Thoughts on the Extra Life 2017 marathon and beyond

Tormod's picture

Howdy! Things have been super busy for us lately, what with more marathon research, starting the onboarding process for Ms. EoN, and.. what's that? We finally produced our first official ZHP charity marathon? Heck yeah, we did! Inspired by all the preparations we've been making for our larger 2018 endeavor, we decided to turn my home's stream room into the site of a 26-hour marathon that started at the zero-hour of 3 November (clever, huh?). In the end, we had six participants playing a smattering of games, including some actual speedruns, for a total of $1095 in charitable donations to Extra Life! Now, initially we only planned to do single-screen games, but as scope creep is wont to do, we had several late what-ifs that ended up shaping the direction of the marathon. While single-screen things would've been fine on their own, we got to thinking about cooperative randomizers and how much prep that would require. Turns out $800 in SD2SNES cartridges, a handful of SD cards, four SNES Minis (no, not the SNES Classic Edition - these are the late-model Super Nintendos without the eject button!), a bunch of electronics components, and several hours of Nova's time to solder RGB bypass amps into the SNES Minis made a The Legend of Zelda: A Link to the Past four-player cooperative randomizer happen, and despite the large difference in skill levels, things turned out! Multiple PVMs and consoles made that happen, but with the help of an Extron Crosspoint BNC matrix, we were able to span video from any number of consoles to any number of connected displays, which really made things like our Super Mario World Chinese Demake "run" work out a lot better than huddling around a single 14" screen. As we already had the PVMs and some assorted audio equipment from 2018 marathon acquisitions, we decided to push ourselves to do something a little more unique (and chaotic), and we think that things turned out for the most part!

The event itself was long, but the effort spent on organizing and preparing for it was weeks and weeks longer. As none of us had produced a charity marathon before, we had the complexity of getting people to participate (it's a large time commitment to be occupied for an entire weekend!), making an official schedule, churning out messages on social media, and rallying interest for the cause, never mind the technical requirements of making sure OBS was functioning (it's black magic, I swear), all of our consoles running properly through OSSCs and into video capture devices, making aesthetically-pleasing stream layouts, and all sorts of other little details. Granted, with having learned how to do most of that now, future events will be FAR easier to prepare for, but given that this was our first attempt, it was a huge undertaking, especially given that we'd only given ourselves the better part of a month to really prepare for it.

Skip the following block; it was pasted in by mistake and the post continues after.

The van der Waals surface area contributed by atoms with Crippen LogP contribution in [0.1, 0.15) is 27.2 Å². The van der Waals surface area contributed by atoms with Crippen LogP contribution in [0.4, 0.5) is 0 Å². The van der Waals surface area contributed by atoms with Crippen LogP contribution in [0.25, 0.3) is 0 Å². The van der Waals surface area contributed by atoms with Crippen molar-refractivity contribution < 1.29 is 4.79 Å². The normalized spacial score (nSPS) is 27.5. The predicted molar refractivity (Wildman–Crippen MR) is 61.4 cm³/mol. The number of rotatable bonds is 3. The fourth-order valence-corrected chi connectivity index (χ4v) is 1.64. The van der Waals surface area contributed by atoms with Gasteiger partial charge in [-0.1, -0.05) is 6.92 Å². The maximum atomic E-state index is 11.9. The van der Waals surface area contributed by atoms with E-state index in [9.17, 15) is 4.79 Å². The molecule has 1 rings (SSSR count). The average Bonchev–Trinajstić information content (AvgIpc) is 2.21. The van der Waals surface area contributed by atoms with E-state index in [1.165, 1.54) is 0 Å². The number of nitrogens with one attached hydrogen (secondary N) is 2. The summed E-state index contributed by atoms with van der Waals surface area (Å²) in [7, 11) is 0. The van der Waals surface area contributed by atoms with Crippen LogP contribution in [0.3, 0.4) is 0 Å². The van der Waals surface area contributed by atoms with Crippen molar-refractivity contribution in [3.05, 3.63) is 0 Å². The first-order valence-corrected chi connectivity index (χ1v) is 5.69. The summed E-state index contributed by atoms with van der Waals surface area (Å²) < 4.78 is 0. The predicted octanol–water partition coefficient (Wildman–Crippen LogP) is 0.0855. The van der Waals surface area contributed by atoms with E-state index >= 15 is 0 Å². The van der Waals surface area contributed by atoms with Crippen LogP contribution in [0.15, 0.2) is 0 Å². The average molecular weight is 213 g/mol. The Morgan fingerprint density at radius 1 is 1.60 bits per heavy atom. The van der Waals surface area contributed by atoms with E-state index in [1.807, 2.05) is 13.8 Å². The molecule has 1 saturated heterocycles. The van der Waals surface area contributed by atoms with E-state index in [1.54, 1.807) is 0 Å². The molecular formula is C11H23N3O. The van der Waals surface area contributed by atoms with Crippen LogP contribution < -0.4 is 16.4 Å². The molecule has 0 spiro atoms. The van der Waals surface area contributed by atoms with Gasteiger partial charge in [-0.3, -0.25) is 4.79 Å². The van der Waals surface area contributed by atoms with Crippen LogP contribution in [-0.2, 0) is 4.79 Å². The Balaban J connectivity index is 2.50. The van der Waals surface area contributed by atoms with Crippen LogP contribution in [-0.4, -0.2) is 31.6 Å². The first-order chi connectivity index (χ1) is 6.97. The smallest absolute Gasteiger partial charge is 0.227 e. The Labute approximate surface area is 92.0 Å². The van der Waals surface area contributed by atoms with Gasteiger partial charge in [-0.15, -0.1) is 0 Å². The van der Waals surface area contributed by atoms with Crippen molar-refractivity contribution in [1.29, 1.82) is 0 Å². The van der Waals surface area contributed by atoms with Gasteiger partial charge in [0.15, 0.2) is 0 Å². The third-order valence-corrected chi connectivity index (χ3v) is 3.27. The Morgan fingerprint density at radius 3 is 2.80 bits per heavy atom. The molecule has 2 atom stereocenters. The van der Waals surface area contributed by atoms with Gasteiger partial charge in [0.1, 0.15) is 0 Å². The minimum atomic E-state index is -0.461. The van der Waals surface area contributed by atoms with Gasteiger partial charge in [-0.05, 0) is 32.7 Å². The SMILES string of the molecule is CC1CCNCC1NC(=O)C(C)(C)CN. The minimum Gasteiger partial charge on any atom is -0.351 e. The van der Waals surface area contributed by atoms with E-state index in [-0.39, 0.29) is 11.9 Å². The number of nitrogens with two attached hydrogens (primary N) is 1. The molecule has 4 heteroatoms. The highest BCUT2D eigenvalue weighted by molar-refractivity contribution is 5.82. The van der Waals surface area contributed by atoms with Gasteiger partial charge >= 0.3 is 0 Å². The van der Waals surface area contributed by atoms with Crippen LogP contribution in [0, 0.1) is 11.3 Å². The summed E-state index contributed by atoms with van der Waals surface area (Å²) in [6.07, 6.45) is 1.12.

Not everything was kittens and rainbows, as I'm sure will surprise no one:  my business Internet line got a bit flaky on a handful of occasions throughout the stream, we forgot to make local recordings of quite a few games, OBS decided to be weird about console video input quality on several occasions, and we had some audio balancing issues. Twice during the stream we had the threat of trolls trying to get obscene content onto the stream, but we were fortunate enough not to use any overlays that would relay interactions from the audience (good or bad, I suppose). We went into the marathon without first having tested all the PVMs, but they fortunately worked with minimal tweaking. Our cabling didn't arrive until two days before the marathon. The HD TV we used for PC games developed some serious burn-in, but it fortunately didn't impact any of the games we played on it. Some of us were so tired we were starting to feel nauseous.

BUT! Despite the stress and unknowns and goof ups and everything else, the six of us (sometimes seven with Nova hanging around!) all had a good time, ate a lot of good food, and raised more than double the team goal for the charity. In the end, we had 26 hours of entertaining content, peppered with interaction from chat that made the time fly by.

Will we do it again? Heck yeah, but on top of that, I want to do more 'event streams' more often. Maybe not for charity, and maybe not with as grand a scope as we have for the 2018 marathon (or even what we did for Extra Life), but getting a bunch of people together in the same place to play some vidja games is always a good time, even if we get a bit salty. Coming up in 2018, a handful of us will be getting hype from AGDQ, but the end of January marks our annual Wintereenmas gaming holiday celebration, and we're considering streaming something over the weekend of 26 January. It's not 100% set in stone yet, and we definitely won't be streaming overnight again, but it's something to keep an eye out for as we get through the holidays. Our research and hardware acquisition continues for the 2018 marathon project, and while we still have lots to do, I'm still optimistic about the future of things.

If you had a chance to drop by the Extra Life 2017 marathon, consider leaving a comment about how you think things went, maybe including some suggestions for the future if you can think of any! It was our first marathon, and we aspire to produce many more, learning as we go.